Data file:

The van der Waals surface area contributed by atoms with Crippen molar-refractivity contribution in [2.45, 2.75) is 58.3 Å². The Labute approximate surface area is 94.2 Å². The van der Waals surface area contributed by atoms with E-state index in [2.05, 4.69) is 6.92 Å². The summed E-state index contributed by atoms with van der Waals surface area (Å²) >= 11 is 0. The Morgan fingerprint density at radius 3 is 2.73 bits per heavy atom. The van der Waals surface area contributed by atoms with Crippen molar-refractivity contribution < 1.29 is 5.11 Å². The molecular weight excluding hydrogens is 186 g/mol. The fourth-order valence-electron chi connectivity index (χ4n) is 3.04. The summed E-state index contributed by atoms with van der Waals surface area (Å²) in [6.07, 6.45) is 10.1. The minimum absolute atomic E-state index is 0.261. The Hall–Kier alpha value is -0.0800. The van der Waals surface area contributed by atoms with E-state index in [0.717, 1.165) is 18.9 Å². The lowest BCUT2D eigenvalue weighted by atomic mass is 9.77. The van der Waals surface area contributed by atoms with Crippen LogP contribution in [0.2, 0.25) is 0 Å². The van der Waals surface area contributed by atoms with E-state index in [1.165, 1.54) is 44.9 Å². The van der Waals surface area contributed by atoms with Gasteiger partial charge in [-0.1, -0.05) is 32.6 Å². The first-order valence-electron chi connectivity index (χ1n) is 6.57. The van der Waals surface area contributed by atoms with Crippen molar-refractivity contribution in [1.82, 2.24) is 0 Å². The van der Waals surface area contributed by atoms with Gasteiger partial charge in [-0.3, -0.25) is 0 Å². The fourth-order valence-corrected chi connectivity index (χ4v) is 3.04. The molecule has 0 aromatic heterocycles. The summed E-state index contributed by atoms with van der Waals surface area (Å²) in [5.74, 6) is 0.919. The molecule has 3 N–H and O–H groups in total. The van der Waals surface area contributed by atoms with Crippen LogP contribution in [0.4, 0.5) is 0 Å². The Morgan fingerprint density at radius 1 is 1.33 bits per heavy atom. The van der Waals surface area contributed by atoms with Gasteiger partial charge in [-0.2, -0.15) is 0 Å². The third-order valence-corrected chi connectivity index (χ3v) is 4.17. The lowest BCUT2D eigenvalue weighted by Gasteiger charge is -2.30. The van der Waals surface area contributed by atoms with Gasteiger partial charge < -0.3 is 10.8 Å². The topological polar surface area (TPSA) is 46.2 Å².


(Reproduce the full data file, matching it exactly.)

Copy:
The van der Waals surface area contributed by atoms with Crippen molar-refractivity contribution in [2.45, 2.75) is 58.3 Å². The Labute approximate surface area is 94.2 Å². The van der Waals surface area contributed by atoms with E-state index in [2.05, 4.69) is 6.92 Å². The summed E-state index contributed by atoms with van der Waals surface area (Å²) >= 11 is 0. The Morgan fingerprint density at radius 3 is 2.73 bits per heavy atom. The van der Waals surface area contributed by atoms with Crippen molar-refractivity contribution < 1.29 is 5.11 Å². The molecular weight excluding hydrogens is 186 g/mol. The fourth-order valence-electron chi connectivity index (χ4n) is 3.04. The summed E-state index contributed by atoms with van der Waals surface area (Å²) in [6.07, 6.45) is 10.1. The minimum absolute atomic E-state index is 0.261. The Hall–Kier alpha value is -0.0800. The van der Waals surface area contributed by atoms with E-state index in [0.717, 1.165) is 18.9 Å². The lowest BCUT2D eigenvalue weighted by atomic mass is 9.77. The van der Waals surface area contributed by atoms with Crippen LogP contribution in [0.2, 0.25) is 0 Å². The van der Waals surface area contributed by atoms with E-state index in [1.165, 1.54) is 44.9 Å². The van der Waals surface area contributed by atoms with Gasteiger partial charge in [-0.1, -0.05) is 32.6 Å². The first-order valence-electron chi connectivity index (χ1n) is 6.57. The van der Waals surface area contributed by atoms with Crippen molar-refractivity contribution in [1.82, 2.24) is 0 Å². The van der Waals surface area contributed by atoms with Gasteiger partial charge in [-0.3, -0.25) is 0 Å². The fourth-order valence-corrected chi connectivity index (χ4v) is 3.04. The molecule has 0 aromatic heterocycles. The summed E-state index contributed by atoms with van der Waals surface area (Å²) in [5.74, 6) is 0.919. The molecule has 3 N–H and O–H groups in total. The van der Waals surface area contributed by atoms with Crippen LogP contribution in [0.4, 0.5) is 0 Å². The Morgan fingerprint density at radius 1 is 1.33 bits per heavy atom. The van der Waals surface area contributed by atoms with Gasteiger partial charge in [-0.2, -0.15) is 0 Å². The third-order valence-corrected chi connectivity index (χ3v) is 4.17. The lowest BCUT2D eigenvalue weighted by Gasteiger charge is -2.30. The van der Waals surface area contributed by atoms with Gasteiger partial charge < -0.3 is 10.8 Å². The topological polar surface area (TPSA) is 46.2 Å².